If you recall, I was raised in San Francisco. Yup, one of the few natives of the City by the Bay – because everyone else seems to have moved there from someplace else.
Growing up with a multicultural horde as my friends, I was privileged to be exposed to the languages, cultural traditions, and the foods of people from every corner of the world. I learned to appreciate eating (then cooking) foods from Ethiopia, Japan, Korea, India, Hungary, Mexico, Peru, the Phillipines, and Italy. Not to mention the special cuisine associated with various regions of the United States.
I guess I ate a lot of really good food growing up.
Anyway, I say all that as way of explanation because when people come to this blog, they get confused by the eclectic collection of recipes offered. I’m all over the place with what I like to eat, and the variety of recipes posted here reflect that.
A few days ago I had a craving for some Indian food. In particular, I wanted some chana masala (some people spell it channa masala, others call it chole masala), some chapati, and whatever else as veggies. I just settled on a salad though.
So on Wednesday evening I put some chickpeas on for the overnight soak. Yesterday evening I poured off the water and cooked them in my pressure cooker, using some of the thawed vegetable stock I’d made a week or so ago. Dug out my oil and spices. Did all that about 3:00 pm, then went to the store to get some more whole wheat flour for my chapatis, and a couple of Serrano peppers.
This recipe is fast and easy, and uses some reasonably easy to find ingredients. You can get a delicious meal on the table in under an hour. Around 6:00 pm I started cooking the chana masala and chapati bread, and even with fooling around talking on the phone, I was stuffing my face at 7:00. I’ll tell you what I did step by step, but here’s the finished product
Deliciously spicy, nutritious, filling. OMG I was dancing around the kitchen so pleased with myself. This recipe makes enough for 3, maybe 4 people if they aren’t big eaters or you serve the chana masala as a side dish instead of the main course. So if you’re serving a family you would probably want to double it.
- 1-1/4 cups dry white chickpeas
- 4 cups vegetable stock
- ½ cup chopped cilantro (optional)
- 2 large tomatoes (I like big juicy Heirlooms or use 3 Roma tomatoes)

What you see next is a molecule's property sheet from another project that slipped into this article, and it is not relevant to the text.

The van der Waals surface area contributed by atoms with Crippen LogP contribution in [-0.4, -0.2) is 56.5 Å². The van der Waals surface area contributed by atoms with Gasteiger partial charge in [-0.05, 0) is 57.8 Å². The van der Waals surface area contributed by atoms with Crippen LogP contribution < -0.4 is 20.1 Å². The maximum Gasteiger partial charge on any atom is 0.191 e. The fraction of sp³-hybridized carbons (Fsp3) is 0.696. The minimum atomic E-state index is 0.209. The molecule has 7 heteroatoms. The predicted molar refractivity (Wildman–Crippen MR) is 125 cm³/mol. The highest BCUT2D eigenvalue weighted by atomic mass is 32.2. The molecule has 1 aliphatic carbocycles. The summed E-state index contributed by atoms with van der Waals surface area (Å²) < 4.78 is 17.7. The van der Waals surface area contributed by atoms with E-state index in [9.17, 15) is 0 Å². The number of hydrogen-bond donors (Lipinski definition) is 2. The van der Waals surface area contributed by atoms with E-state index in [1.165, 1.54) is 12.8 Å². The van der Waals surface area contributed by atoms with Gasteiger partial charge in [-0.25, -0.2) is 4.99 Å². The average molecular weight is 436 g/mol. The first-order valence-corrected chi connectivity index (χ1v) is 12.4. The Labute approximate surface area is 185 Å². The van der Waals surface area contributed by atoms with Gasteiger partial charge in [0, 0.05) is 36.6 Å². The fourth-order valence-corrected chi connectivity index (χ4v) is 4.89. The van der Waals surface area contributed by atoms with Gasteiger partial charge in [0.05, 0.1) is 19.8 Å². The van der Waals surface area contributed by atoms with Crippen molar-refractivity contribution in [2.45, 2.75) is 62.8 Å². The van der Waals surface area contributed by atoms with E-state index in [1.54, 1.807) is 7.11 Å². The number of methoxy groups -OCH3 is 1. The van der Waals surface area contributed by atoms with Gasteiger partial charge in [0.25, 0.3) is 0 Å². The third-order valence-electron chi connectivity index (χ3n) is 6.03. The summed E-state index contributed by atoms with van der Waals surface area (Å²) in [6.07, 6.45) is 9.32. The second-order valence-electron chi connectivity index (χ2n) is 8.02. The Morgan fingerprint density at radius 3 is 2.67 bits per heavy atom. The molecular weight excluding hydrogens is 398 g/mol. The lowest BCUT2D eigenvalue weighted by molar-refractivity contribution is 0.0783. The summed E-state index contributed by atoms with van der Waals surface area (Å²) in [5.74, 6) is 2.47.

- 1 Tablespoon ketchup
- ¼ teaspoon raw or beet sugar
- 2 Vidalia sweet or other mild onions
- 1-2 Serrano or Jalapeno peppers (cut in half lengthwise, stem removed)
- 1.5" piece of ginger, skin scraped off
- 3-4 cloves of garlic
- 1 teaspoon Himalayan pink salt
- 1 Tablespoon chana masala seasoning blend (I like MDH brand best)
- 2 teaspoons coriander powder
- 1 teaspoon hot chilli powder
- ¼ teaspoon turmeric powder
- 2 Tablespoons vegan butter
- 2 Tablespoons olive oil
- ½ teaspoon cumin seeds
- ½ teaspoon fennel seeds
- 1 bay leaf
- Soak chickpeas overnight (at least 8 hours) in filtered water. Pour off water, rinse, and strain.
- Place chickpeas and vegetable stock in pressure cooker, and cook for 4 or 5 whistles. I prefer mine a bit firm as they finish cooking in the masala sauce, but if you prefer softer chickpeas, go for 5 whistles.
- Remove pressure cooker from heat and allow to cool before removing top. Retain the cooking broth.
- Meanwhile prepare the other ingredients. Place tomatoes in food processor, add sugar and ketchup. Blend until smooth, pour into bowl and set aside.
- Add onions (cut into quarters), trimmed Serrano pepper(s), ginger, garlic and salt to food processor. Blend until mixture is a smooth paste, about 90 seconds. Remove from food processor and set aside.
- Remove ½ cup of cooked chickpeas from pressure cooker and place it into food processor. Pulse 6-8 times until coarse meal forms. Do not blend to a paste, you want some texture here.
- In a large heavy bottomed pot, melt vegan butter and oil over medium heat. When hot, add bay leaf, cumin seeds, and fennel seeds and stir continuously until seeds sizzle and pop.
- Reduce heat to medium-low, then stir in onion paste mixture. Stir very frequently for about 10 minutes or until onion mixture turns a nice golden brown.
- Pour in the blended tomato mixture and the spice blend, and stir continuously 3-4 minutes. You will see the oil start to separate.
- At that point you want to add all your chickpeas to the pot, along with about 1.5 cups of cooking water and additional salt as required.
- Let mixture simmer, uncovered, on medium-low heat for 10-15 minutes until flavors are blended, chickpeas are tender, and chana masala is thickened. Remove bay leaf.
- Garnish with coriander leaves, minced red onion, or grated ginger if desired.